Over the past 27 years, administrators and presidents at the University of Pittsburgh at Bradford shared a vision of one day building an Engineering and Information Technologies Building on campus.
That dream became reality Friday when officials and administrators involved with the $24.5 million project were on-hand for the unveiling of the sign depicting the architectural rendering of the structure and groundbreaking ceremonies. Welcome and Introductions were provided by Jeannine T. Schoenecker, advisory board chair.
Richard Esch, Pitt-Bradford interim president, said the general contractor for the project, Rycon Construction Inc. of Pittsburgh, is ready to start work on the project immediately.
“This site for this building was identified in 1994,” Esch told the audience gathered under a tent. “Fast forward to Dr. (Livingston) Alexander who was here for 15 years (as president) and helped get this building into the facilities plan through academic space studies, so it’s a culmination of efforts over that long horizon.”
Esch noted the program and building had been an early vision of the late Lester Rice, past chairman emeritus of the advisory board who had been an advocate for an engineering program at Pitt-Bradford 30 years ago. Esch spoke of many other staff and community members, including Dr. Richard McDowell, president emeritus, who contributed to the creation of the program and building.
Others who spoke included Dr. Ann E. Cudd, provost and senior vice chancellor of the University of Pittsburgh.
“This project has been a long time in the making,” Cudd said. “It’s been decades in the making … this campus last welcomed a new building two decades ago. From my perspective, the groundbreaking we’re gathered here to experience points the way to a really bright future for Pitt-Bradford, the community of Bradford as well as the region.”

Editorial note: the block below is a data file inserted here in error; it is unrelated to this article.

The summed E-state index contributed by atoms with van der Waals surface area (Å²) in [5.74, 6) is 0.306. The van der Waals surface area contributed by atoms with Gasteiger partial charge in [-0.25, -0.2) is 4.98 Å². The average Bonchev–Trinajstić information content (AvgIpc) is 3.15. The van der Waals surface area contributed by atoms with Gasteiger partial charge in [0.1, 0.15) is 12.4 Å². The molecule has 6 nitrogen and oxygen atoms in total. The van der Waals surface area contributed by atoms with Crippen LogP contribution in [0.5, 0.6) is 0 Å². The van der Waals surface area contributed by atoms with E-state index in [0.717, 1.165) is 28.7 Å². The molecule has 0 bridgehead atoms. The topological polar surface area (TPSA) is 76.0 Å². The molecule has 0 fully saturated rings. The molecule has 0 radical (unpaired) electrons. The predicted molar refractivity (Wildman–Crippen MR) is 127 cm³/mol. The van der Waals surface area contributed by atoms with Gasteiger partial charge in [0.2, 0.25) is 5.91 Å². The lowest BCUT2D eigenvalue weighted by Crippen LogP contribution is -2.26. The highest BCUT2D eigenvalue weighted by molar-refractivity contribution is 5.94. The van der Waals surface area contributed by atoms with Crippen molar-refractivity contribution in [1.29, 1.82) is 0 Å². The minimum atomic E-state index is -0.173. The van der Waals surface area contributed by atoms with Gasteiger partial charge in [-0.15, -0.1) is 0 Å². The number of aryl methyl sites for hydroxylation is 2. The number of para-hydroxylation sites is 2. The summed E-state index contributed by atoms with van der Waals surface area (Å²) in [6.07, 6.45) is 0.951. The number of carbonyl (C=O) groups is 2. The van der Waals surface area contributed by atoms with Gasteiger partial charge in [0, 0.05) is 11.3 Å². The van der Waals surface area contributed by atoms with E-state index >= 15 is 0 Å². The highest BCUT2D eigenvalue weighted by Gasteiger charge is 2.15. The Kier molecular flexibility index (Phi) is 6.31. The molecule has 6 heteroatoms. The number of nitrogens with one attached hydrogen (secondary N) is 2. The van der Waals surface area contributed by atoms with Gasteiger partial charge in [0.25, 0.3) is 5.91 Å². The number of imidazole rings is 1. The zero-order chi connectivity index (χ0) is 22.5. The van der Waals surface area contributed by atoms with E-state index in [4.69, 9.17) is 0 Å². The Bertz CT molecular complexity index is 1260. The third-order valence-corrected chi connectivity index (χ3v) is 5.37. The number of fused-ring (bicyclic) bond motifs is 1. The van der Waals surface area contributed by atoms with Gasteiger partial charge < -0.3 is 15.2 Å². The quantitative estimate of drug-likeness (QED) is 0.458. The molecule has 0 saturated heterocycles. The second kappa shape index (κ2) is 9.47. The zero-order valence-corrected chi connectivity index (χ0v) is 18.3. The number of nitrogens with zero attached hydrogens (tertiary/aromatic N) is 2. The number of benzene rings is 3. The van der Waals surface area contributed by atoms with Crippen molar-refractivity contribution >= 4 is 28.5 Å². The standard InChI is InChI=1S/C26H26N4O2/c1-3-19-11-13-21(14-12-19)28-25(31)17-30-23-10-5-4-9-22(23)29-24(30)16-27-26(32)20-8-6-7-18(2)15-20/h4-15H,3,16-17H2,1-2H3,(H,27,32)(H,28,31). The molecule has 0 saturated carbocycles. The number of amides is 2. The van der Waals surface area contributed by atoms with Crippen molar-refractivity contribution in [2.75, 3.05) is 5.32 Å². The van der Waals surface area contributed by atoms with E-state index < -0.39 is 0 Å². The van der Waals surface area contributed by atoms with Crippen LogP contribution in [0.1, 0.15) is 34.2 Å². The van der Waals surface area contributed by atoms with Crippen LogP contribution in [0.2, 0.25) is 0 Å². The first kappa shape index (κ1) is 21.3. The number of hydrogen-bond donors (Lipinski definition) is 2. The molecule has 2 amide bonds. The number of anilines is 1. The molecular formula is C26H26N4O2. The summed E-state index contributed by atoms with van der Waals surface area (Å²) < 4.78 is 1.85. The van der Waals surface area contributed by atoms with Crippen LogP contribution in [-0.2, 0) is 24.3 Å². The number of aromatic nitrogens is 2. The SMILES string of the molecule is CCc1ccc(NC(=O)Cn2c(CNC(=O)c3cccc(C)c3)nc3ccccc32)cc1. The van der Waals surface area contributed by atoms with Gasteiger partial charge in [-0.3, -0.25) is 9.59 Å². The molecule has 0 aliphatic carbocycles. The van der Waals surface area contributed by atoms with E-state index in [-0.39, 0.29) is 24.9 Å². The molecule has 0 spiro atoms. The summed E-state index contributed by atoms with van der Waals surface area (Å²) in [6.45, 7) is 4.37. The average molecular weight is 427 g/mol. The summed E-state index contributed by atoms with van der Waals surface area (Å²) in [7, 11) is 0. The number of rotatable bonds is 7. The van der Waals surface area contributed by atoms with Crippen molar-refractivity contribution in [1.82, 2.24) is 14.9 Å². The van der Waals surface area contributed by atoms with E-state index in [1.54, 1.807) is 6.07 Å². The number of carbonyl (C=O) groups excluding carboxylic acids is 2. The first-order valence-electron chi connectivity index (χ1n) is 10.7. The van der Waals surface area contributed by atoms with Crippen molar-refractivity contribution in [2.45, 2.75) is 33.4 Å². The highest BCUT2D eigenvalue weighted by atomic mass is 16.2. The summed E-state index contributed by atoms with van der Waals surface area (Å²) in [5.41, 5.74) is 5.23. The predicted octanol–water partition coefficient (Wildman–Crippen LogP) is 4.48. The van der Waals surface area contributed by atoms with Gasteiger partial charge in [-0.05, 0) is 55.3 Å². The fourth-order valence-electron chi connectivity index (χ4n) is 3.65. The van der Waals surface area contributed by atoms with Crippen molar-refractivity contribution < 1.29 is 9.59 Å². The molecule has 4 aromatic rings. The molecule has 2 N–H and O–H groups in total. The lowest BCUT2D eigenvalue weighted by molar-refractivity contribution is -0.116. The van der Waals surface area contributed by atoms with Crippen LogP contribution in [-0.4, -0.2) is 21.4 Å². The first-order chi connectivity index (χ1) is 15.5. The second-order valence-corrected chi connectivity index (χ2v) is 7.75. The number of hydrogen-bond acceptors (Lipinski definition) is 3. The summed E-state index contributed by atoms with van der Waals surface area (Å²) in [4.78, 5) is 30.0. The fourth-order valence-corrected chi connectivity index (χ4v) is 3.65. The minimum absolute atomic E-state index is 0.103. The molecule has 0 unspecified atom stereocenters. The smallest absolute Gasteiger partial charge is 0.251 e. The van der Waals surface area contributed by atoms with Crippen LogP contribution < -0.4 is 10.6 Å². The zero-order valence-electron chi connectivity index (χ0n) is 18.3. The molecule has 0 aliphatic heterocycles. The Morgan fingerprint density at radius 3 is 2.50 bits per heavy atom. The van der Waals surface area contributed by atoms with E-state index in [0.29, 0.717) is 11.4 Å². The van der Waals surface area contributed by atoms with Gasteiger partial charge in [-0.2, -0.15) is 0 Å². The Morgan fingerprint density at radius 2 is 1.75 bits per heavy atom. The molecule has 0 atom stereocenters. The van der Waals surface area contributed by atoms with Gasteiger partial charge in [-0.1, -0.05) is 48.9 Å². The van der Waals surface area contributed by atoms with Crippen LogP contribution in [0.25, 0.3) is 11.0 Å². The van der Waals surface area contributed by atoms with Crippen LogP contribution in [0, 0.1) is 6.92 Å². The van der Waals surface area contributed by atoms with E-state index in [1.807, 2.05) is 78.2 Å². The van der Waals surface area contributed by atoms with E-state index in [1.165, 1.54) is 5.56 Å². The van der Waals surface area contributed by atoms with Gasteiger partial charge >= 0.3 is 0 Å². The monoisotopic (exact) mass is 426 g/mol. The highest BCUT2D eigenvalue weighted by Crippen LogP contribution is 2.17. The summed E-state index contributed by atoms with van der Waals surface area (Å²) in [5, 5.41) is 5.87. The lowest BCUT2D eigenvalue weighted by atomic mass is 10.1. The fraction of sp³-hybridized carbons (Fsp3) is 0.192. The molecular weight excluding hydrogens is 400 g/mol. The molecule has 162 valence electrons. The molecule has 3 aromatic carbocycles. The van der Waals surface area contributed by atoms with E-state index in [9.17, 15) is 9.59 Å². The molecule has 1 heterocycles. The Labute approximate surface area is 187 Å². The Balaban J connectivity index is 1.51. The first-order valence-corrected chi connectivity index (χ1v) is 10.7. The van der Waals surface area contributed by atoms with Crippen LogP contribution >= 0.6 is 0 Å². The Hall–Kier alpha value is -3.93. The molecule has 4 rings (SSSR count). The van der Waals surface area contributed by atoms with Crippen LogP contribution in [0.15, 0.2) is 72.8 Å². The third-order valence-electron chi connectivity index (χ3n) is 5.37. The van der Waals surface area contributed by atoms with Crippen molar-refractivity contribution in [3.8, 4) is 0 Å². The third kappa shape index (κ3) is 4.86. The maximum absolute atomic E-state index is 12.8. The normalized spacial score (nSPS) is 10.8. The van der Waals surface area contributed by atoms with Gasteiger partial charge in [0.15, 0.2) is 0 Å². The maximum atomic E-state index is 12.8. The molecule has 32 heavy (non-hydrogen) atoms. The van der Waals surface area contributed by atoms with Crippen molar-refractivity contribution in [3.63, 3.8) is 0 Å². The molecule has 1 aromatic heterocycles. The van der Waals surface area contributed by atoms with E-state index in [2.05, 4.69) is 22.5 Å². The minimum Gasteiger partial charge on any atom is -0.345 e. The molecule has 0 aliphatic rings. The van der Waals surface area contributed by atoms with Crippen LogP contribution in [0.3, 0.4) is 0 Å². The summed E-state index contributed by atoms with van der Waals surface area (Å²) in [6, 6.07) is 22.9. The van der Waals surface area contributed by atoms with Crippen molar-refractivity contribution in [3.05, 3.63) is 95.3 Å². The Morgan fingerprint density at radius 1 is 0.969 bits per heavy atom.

Cudd said the building will be a “cutting edge home for this campus’s computer information system and technology program, as well as for two new engineering technology programs.”
She said a bit of late-breaking news for the campus is that the university has approved the recruitment of students to the program.
“Of course all of you play an important role here for your children, grandchildren and neighbors — make sure they know the opportunity this presents to them,” she remarked.
Cudd said the new building will have hands-on labs, applied mathematics and maker space as well as 3-D printing.
“The students will be designing and building prototypes and will be learning about the chemistry of petroleum and natural gas and so much more,” Cudd explained. “Our engineering technology students, mechanical engineering technology students and our energy engineering technology students will all have the very finest learning environment to achieve their highest ambitions. “And this will make it easy to recruit the kind of faculty we need here,” Cudd added, “At the same time, Pitt-Bradford will be supporting the needs of the community manufacturing employers. This is an incredible win-win, it’s actually a triple win with hopes our graduates would stay here to live and work in this region and continue to build this economy and this community.”
Cudd lauded the efforts of Pitt-Bradford faculty members, community members and legislators who include Marty Causer (R-Turtlepoint) for their help with the effort.
Causer was next to speak and said the program and building are “not only exciting for Pitt-Bradford, but for the entire region.
“This is really a game changer for our region,” Causer said. “The opportunities that will come to McKean County and the entire region are endless … we’re going to educate students here and many of them, I believe, will stay here in this region and support local industry. And that’s what we’re looking for.”